It’s costly to enter China and competition in the FMCG space from premium local brands is severe
Image: Zhang Yun/China News Service/VCG via Getty Images
A decade ago, FMCG firm Wipro Consumer Care and Lighting (CCLG) not only emerged from the shadows of its bigger software services sibling Wipro Ltd but also found itself in the big league alongside the likes of Dabur. Its ₹1,010-crore acquisition of Unza, a Singapore-based manufacturer of personal care products, in July 2007, saw its revenues skyrocket to over ₹1,500 crore that fiscal. Dabur’s revenues stood at over ₹2,000 crore at the time.
Besides the hefty revenues (₹700 crore), and healthy profit margins of about 12 percent that Unza brought with it, CCLG, which was then part of Wipro Ltd and accounted for about 5 percent of its turnover, also got access to a portfolio of 48 brands that were marketed in 40 countries, including China. The country is known to be a difficult market to do business—it’s costly to enter China and competition there is severe as there are a slew of premium local brands in the Fast Moving Consumer Goods (FMCG) space. Besides, as a market, China is expansive.
“A lot of multinationals did not have very good experiences [in China],” says Vineet Agrawal, CEO, CCLG and executive director, Wipro Enterprises. [In FY14, billionaire Azim Premji, chairman, Wipro Ltd, decided to take his company’s non-IT businesses private. Thereof emerged Wipro Enterprises that comprises the three business units of consumer care and lighting, infrastructure engineering and Wipro-GE Medical Systems.]
“So, we landed in China by accident; it was not part of our plan,” says Agrawal, who has been at the helm of CCLG for 16 years. Besides, Unza’s China operations were not profitable. But the China business had good local leadership and operated a manufacturing facility in the highly industrialised province of Guangdong—positive factors that could help turn the operations profitable.
"In the 10 years we have spent in China, our business has grown around seven times and become profitable.”—Vineet Agrawal, CEO, CCLG
As of FY18, CCLG’s China business accounted for about $120 million in revenue, the third largest market after India ($500 million), and Malaysia ($145 million). Its India revenues include the lighting and furniture business, which accounts for a third of its size.
Three years after the Unza acquisition, CCLG believed it could do business in China, having fine-tuned its operations. Enchanteur, a female toiletry brand, and Romano, a male toiletry brand, were the two products from the Unza stable retailing across multiple provinces in China.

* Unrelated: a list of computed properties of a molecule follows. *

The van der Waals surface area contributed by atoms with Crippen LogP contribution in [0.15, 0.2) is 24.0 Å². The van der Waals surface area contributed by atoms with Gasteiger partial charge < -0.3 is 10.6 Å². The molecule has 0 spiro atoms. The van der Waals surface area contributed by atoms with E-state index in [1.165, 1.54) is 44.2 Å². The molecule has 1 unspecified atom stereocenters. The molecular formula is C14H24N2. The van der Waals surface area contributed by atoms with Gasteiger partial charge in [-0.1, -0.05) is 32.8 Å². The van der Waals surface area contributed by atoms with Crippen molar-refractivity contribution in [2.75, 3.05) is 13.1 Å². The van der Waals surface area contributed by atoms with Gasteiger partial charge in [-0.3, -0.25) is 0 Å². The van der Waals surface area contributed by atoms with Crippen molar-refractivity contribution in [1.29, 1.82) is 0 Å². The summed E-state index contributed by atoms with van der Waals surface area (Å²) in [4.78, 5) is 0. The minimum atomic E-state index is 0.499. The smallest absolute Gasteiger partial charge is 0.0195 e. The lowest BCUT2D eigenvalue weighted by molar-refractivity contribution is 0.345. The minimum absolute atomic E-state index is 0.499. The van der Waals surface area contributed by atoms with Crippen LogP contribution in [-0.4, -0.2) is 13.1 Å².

Given that the products were thinly spread across the vast Chinese landscape, CCLG decided to focus its brand on just the Guangdong province and the small island of Hainan. While the former boasts of major cities such as Guangzhou and Shenzhen, the latter is said to be the Hawaii of China. “We decided to spend our money and build our business here,” says Agrawal.
Today, Guangdong is a $1-trillion-plus economy, compared with India’s $2-2.5 trillion. “In the 10 years that we have spent in China, our business has grown by approximately seven times and become reasonably profitable over the last seven years,” says Agrawal. A few more premium acquisitions also added to the growth.
In 2012, CCLG bought Singapore-based skincare company LD Waxson, which had operations and a manufacturing facility in China. Four years later, it bought the Chinese company Zhongshan Ma Er Daily Products Ltd, which manufactures liquid detergents and shower products. Presently, about 70 percent of Unza’s and Ma Er’s business comes from the Guangdong province alone.
In China, in the FMCG categories that CCLG operates in, the company is either the second or third largest player alongside global heavyweights such as Procter & Gamble and Unilever, claims Agrawal. Currently, its brands in China include Enchanteur, Romano, skincare brand Bio Essence, Pahnli, a liquid detergent, Enear, a female toiletry brand, and Zici, a family toiletry brand.
“Forget other Indian FMCG companies—nobody else is there—I don’t know how many Indian companies have a large business in China,” says Agrawal. “The only other company, we are told, that does well in China is Mahindra [& Mahindra].”
Adds Harish HV, independent consultant and former partner at Grant Thornton India LLP, “Mahindra has tractor joint ventures which are doing well, but from the FMCG space, nobody else is there.”
Given the complexities of doing business in China, very few Indian companies have had any success there. “I think TVS tried, but shut down its operations. Few others like Woodland and Baba Ramdev’s Patanjali are trying, but nobody has achieved any serious success. So credit to CCLG for having got to where they have,” says Harish. And adds, “CCLG is a disciplined company in the way they approach things, so I guess that has also worked for them.”
CCLG, however, has bigger plans for China, which is likely to eclipse Malaysia to become the largest overseas market for the company. With two operational factories, CCLG is investing $12 million to set up a third manufacturing unit in Guangdong to aid its expansion plans. The company has already expanded to two more Chinese provinces of Guanxi and Fujian, with plans to further grow its footprint. “Eventually, China will become larger than Malaysia,” says Agrawal.
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